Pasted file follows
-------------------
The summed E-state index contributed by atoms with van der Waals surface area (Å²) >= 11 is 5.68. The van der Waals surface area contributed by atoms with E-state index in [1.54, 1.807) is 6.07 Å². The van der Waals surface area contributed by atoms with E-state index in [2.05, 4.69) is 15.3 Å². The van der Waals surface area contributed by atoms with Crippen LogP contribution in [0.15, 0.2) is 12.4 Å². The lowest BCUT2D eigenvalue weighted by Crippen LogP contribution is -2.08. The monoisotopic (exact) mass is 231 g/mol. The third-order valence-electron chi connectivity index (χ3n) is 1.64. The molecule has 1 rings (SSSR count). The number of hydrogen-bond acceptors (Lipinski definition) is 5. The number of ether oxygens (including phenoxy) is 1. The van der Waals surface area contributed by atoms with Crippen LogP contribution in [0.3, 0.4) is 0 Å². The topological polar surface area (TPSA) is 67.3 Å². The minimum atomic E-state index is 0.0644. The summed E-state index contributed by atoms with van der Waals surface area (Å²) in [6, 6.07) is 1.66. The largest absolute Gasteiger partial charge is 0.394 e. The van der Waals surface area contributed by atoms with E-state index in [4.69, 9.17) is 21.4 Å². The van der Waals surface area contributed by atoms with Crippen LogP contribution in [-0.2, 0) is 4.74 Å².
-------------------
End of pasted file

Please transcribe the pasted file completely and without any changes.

The summed E-state index contributed by atoms with van der Waals surface area (Å²) >= 11 is 5.68. The van der Waals surface area contributed by atoms with E-state index in [1.54, 1.807) is 6.07 Å². The van der Waals surface area contributed by atoms with E-state index in [2.05, 4.69) is 15.3 Å². The van der Waals surface area contributed by atoms with Crippen LogP contribution in [0.15, 0.2) is 12.4 Å². The lowest BCUT2D eigenvalue weighted by Crippen LogP contribution is -2.08. The monoisotopic (exact) mass is 231 g/mol. The third-order valence-electron chi connectivity index (χ3n) is 1.64. The molecule has 1 rings (SSSR count). The number of hydrogen-bond acceptors (Lipinski definition) is 5. The number of ether oxygens (including phenoxy) is 1. The van der Waals surface area contributed by atoms with Crippen LogP contribution in [0.3, 0.4) is 0 Å². The topological polar surface area (TPSA) is 67.3 Å². The minimum atomic E-state index is 0.0644. The summed E-state index contributed by atoms with van der Waals surface area (Å²) in [6, 6.07) is 1.66. The largest absolute Gasteiger partial charge is 0.394 e. The van der Waals surface area contributed by atoms with E-state index in [4.69, 9.17) is 21.4 Å². The van der Waals surface area contributed by atoms with Crippen LogP contribution in [-0.2, 0) is 4.74 Å².